keynote speech 3

I showed how several small and large businesses are doing content mash-ups to create new and compelling content. #ChalupaContent became the Twitter theme which was pretty funny. Somehow people even came up with taco emojis for their tweets.

My last point on this topic is that too many of us are preoccupied by chasing the latest technology. Think of the last few “shiny red balls” in our industry — Meerkat, Ello, and Path to name a few. They are not mainstream channels, despite the initial social media feeding frenzy. Remember when people were selling invitations to Ello on eBay in 2014? And where is it now?

In fact over the last three years, 98 percent of all marketing dollars have gone to just seven platforms — Facebook, Twitter, YouTube, Google+, Instagram, LinkedIn and Pinterest.

Will Snapchat edge into that elite group? Perhaps, but even that platform has already been around for five years. Platforms change slowly. Strategies within the platforms shift quickly.

To succeed, marketers need to focus on those shifts occurring in mainstream platforms instead of being owned by FOMO (Fear Of Missing Out)!


This is a topic near to my heart as I have studied this for the past three years and of course wrote I extensively on the topic in The Content Code. How do we cut through in a noisy world?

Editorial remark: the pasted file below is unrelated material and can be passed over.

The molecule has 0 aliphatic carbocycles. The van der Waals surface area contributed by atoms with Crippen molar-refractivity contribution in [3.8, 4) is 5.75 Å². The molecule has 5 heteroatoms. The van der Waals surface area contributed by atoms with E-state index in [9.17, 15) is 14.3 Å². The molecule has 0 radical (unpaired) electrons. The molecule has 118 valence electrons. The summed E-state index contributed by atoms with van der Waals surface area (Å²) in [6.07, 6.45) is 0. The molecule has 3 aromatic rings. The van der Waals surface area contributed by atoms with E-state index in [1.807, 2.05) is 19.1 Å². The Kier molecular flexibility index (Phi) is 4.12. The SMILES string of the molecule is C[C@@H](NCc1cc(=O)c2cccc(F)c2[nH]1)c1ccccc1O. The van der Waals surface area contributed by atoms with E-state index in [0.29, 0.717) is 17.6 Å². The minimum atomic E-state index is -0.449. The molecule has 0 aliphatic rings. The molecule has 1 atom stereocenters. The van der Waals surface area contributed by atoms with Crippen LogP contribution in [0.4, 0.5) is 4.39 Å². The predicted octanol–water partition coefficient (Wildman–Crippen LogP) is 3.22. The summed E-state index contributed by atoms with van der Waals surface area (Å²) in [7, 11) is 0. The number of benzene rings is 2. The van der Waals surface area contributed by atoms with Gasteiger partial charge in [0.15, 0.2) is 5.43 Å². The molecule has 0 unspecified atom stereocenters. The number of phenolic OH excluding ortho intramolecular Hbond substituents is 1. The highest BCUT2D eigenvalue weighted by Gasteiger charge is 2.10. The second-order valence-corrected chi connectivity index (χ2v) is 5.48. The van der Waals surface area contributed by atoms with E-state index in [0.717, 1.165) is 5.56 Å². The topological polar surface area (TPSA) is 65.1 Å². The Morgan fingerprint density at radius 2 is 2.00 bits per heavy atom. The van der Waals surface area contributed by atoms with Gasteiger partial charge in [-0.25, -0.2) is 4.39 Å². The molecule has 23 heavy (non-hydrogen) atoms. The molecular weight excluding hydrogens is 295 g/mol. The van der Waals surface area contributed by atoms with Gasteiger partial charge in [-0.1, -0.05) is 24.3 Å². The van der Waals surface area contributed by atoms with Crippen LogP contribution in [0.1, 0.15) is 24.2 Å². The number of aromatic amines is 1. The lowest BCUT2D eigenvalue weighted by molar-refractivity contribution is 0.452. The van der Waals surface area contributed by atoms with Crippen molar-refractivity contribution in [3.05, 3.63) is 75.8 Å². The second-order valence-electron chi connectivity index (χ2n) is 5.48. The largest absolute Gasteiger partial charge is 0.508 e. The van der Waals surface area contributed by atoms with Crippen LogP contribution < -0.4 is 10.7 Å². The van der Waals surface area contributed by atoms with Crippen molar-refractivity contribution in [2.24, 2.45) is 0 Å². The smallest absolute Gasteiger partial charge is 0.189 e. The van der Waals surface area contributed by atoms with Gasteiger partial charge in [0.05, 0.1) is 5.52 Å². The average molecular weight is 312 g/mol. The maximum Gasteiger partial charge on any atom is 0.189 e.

Some of the key points in this part of my speech:

  • The world is being flooded with content, making it more difficult and expensive to be in marketing. This is a predictable consequence of historical patterns.
  • The economic value of content is zero unless it is seen and shared. This suggests we need to develop a core competency focused on content ignition, in addition to content creation and audience building.
  • We need to find and nurture our Alpha Audience, the elite group of people who share our content the most. Too many marketers are focused on building “traffic” instead of the “trust” that truly builds economic value to the business.

Screenshot 2016-04-19 20.59.43

I started working on this speech three months ago and rehearsed it countless times so it was great to see tweets like this to see all the effort paid off.

It was a lot of fun and a tremendous honor presenting to the big crowd at Social Media Marketing World. The best part of my job is meeting fans of the blog and my books in real life and that’s why I love this event so much. I hope I’ll get to meet you soon, too!


SXSW 2016 3Mark Schaefer is the chief blogger for this site, executive director of Schaefer Marketing Solutions, and the author of several best-selling digital marketing books. He is an acclaimed keynote speaker, college educator, and business consultant. The Marketing Companion podcast is among the top business podcasts in the world. Contact Mark to have him speak to your company event or conference soon.